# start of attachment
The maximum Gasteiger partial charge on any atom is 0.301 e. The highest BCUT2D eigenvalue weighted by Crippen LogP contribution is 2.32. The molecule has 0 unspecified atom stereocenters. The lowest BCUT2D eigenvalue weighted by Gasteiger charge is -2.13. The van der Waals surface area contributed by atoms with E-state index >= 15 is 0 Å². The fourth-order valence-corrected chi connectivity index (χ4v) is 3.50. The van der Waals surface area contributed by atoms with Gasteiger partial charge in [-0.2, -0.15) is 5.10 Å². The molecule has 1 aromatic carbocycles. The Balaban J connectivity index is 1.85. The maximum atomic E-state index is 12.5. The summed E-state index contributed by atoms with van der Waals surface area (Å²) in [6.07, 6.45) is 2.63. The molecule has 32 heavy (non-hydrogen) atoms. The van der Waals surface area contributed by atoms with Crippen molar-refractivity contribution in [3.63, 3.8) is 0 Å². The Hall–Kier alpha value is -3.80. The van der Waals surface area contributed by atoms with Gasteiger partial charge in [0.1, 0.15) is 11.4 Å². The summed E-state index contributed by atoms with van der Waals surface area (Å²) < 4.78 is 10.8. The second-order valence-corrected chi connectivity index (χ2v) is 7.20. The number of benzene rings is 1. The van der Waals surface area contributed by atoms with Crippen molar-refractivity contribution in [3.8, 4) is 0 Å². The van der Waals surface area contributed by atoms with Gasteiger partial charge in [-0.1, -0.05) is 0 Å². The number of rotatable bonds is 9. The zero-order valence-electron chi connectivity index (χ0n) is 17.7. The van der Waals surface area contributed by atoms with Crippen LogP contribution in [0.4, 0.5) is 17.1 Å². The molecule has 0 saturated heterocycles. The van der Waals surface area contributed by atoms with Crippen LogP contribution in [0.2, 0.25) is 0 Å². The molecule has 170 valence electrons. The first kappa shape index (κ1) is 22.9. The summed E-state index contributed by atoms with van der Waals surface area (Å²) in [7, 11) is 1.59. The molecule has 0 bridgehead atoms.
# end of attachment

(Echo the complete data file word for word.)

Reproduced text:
The maximum Gasteiger partial charge on any atom is 0.301 e. The highest BCUT2D eigenvalue weighted by Crippen LogP contribution is 2.32. The molecule has 0 unspecified atom stereocenters. The lowest BCUT2D eigenvalue weighted by Gasteiger charge is -2.13. The van der Waals surface area contributed by atoms with E-state index >= 15 is 0 Å². The fourth-order valence-corrected chi connectivity index (χ4v) is 3.50. The van der Waals surface area contributed by atoms with Gasteiger partial charge in [-0.2, -0.15) is 5.10 Å². The molecule has 1 aromatic carbocycles. The Balaban J connectivity index is 1.85. The maximum atomic E-state index is 12.5. The summed E-state index contributed by atoms with van der Waals surface area (Å²) in [6.07, 6.45) is 2.63. The molecule has 32 heavy (non-hydrogen) atoms. The van der Waals surface area contributed by atoms with Crippen molar-refractivity contribution in [3.63, 3.8) is 0 Å². The Hall–Kier alpha value is -3.80. The van der Waals surface area contributed by atoms with Gasteiger partial charge in [0.1, 0.15) is 11.4 Å². The summed E-state index contributed by atoms with van der Waals surface area (Å²) < 4.78 is 10.8. The second-order valence-corrected chi connectivity index (χ2v) is 7.20. The number of benzene rings is 1. The van der Waals surface area contributed by atoms with Crippen molar-refractivity contribution in [3.8, 4) is 0 Å². The van der Waals surface area contributed by atoms with Gasteiger partial charge in [-0.1, -0.05) is 0 Å². The number of rotatable bonds is 9. The zero-order valence-electron chi connectivity index (χ0n) is 17.7. The van der Waals surface area contributed by atoms with Crippen LogP contribution in [0.4, 0.5) is 17.1 Å². The molecule has 0 saturated heterocycles. The van der Waals surface area contributed by atoms with Crippen LogP contribution in [0.2, 0.25) is 0 Å². The molecule has 170 valence electrons. The first kappa shape index (κ1) is 22.9. The summed E-state index contributed by atoms with van der Waals surface area (Å²) in [7, 11) is 1.59. The molecule has 0 bridgehead atoms.